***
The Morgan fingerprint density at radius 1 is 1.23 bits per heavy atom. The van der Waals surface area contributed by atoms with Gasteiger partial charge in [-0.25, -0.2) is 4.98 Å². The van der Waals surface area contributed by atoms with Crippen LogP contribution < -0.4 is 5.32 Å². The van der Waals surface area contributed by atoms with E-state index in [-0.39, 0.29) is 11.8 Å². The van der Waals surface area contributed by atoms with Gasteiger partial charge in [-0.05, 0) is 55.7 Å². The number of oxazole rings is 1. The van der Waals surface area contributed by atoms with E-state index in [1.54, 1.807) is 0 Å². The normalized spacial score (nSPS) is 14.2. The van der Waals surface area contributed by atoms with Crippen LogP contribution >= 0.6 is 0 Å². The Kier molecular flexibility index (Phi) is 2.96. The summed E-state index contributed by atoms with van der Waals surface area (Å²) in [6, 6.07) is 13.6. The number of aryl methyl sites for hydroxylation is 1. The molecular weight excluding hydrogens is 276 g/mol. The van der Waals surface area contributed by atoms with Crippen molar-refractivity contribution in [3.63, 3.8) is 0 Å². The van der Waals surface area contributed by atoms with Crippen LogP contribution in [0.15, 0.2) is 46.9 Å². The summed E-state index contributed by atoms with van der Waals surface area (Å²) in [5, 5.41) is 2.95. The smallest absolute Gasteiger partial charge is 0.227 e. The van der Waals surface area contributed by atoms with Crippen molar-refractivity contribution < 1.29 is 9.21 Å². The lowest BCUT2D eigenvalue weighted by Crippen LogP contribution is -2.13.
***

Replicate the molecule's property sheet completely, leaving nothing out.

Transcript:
The Morgan fingerprint density at radius 1 is 1.23 bits per heavy atom. The van der Waals surface area contributed by atoms with Gasteiger partial charge in [-0.25, -0.2) is 4.98 Å². The van der Waals surface area contributed by atoms with Crippen LogP contribution < -0.4 is 5.32 Å². The van der Waals surface area contributed by atoms with E-state index in [-0.39, 0.29) is 11.8 Å². The van der Waals surface area contributed by atoms with Gasteiger partial charge in [-0.05, 0) is 55.7 Å². The number of oxazole rings is 1. The van der Waals surface area contributed by atoms with E-state index in [1.54, 1.807) is 0 Å². The normalized spacial score (nSPS) is 14.2. The van der Waals surface area contributed by atoms with Crippen LogP contribution >= 0.6 is 0 Å². The Kier molecular flexibility index (Phi) is 2.96. The summed E-state index contributed by atoms with van der Waals surface area (Å²) in [6, 6.07) is 13.6. The number of aryl methyl sites for hydroxylation is 1. The molecular weight excluding hydrogens is 276 g/mol. The van der Waals surface area contributed by atoms with Crippen molar-refractivity contribution in [3.63, 3.8) is 0 Å². The van der Waals surface area contributed by atoms with Crippen LogP contribution in [0.15, 0.2) is 46.9 Å². The summed E-state index contributed by atoms with van der Waals surface area (Å²) in [5, 5.41) is 2.95. The smallest absolute Gasteiger partial charge is 0.227 e. The van der Waals surface area contributed by atoms with Crippen molar-refractivity contribution < 1.29 is 9.21 Å². The lowest BCUT2D eigenvalue weighted by Crippen LogP contribution is -2.13.